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AS and A Level: Cognitive Psychology
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A big aspect of the model was rehearsal; information can?t reach long-term memory unless it?s rehearsed. The more it?s rehearsed, the longer the memory will be as the trace becomes stronger. The model has been criticised as lacking ecological validity because the evidence for the model comes mainly from laboratory based experiments using meaningless verbal data. It?s also criticised as being simplistic; the model assumes that both short and long term memory consist of individual stores made up of one component each, but research into the working memory model has demonstrated that short-term memory possibly consists of different components.
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The capacity of the short term memory (the amount of information that can be held) is 7+/- 2. It has a limited capacity and we can only hold a small amount of information before it is forgotten, although capacity is increased through chunking where the size of the units of information in memory is increased. The evidence for this was Jacobs, who gave participants increasingly longer lists of either letters or numbers, finding capacity for numbers was nine items and for letters was seven items.
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The multi-store model can be explained in terms of 3 stores, sensory, short term and long term stores
If information in the sensory store is attended to then it can be passed to the short term store. In the short term store only 7 plus or minus 2 chunks of information can be stored in the short term store. It is encoded phonetically by its sound and remains there for about 18 seconds without being rehearsed. For information to be transferred form the short term store to the long term store the information needs to be learnt , this is done semantically by have a deeper meaning about the information that has been learnt.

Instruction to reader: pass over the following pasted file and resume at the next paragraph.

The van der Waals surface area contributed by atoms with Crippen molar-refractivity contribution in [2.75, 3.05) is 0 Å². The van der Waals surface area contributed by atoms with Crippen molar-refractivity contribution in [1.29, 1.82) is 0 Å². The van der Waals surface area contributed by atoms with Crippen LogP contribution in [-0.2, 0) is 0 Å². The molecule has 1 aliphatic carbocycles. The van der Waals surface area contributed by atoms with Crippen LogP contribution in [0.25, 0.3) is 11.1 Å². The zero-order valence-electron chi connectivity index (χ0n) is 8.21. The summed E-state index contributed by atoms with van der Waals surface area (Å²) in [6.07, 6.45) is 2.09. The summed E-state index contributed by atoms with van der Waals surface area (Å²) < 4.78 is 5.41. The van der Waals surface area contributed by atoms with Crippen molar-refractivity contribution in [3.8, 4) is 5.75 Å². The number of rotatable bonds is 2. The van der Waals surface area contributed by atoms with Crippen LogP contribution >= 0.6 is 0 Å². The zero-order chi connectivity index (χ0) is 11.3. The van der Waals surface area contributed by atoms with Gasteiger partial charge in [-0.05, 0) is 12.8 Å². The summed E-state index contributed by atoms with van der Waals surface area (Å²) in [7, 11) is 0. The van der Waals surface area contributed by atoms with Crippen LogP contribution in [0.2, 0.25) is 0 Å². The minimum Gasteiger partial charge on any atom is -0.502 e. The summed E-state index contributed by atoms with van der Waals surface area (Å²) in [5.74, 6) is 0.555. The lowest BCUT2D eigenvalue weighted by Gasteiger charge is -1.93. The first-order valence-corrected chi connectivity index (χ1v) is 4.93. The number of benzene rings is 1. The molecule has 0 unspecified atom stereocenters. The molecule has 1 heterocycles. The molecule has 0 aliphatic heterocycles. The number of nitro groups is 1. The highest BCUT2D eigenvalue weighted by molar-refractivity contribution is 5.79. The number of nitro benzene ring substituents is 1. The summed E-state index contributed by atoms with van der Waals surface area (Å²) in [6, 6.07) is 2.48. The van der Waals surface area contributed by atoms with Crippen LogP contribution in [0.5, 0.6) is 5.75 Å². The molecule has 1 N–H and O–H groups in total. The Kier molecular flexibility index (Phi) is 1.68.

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In order to remember the information, you have to rehearse it (1-1000 times). Information can then be encoded semantically to be stored in long term memory (Baddeley 1966). The stored memory in long term memory can last from 2 minutes up to a lifetime and can be retrieved to short term memory for it to be processed and used. Memories can also be forgotten by decay if it is not used in long term memory and short term memory. Long term memory can also be forgotten by displacement, where old memories are replaced with new.
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The information in the STM is very fragile and will decay very quickly, there for we can then rehearse information we want to remember. This on the multi-store model (MSM) is called the maintenance rehearsal loop. STM only had the capacity of 7+-2, the duration on STM is only 18-30 seconds. Therefore it you do not rehearse the information it will become displaced quickly by other information. The information that is maintained in STM is encoded verbally. Glanzer and Cunitz (1966)
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The last sets of words are likely to be circulating around the STM and so P?s would be likely to recall them than middle words. This supports the idea that there are distinct stores within Memory. CLIVE WEARING He had brain surgery and his STM was impaired. He was no longer able to make new LTM entries. This supports the Multi-Store model as it suggests that in order to create LTM you need to go through the STM; and as Clive Wearing?s STM is impaired this is not possible.
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The first known case of a psychologist testifying in a court of law as an expert witness was in 1896. Albert Von Schrenk-Notzing testified at the trial of a man accused of murdering three women and used his research on memory to explain how the publicity before the case could have altered the recollection of witnesses during the court proceedings. In 1901 German psychologist William Stern carried out memory studies. The participants were asked to look at a picture for 45 seconds and then recall what they saw.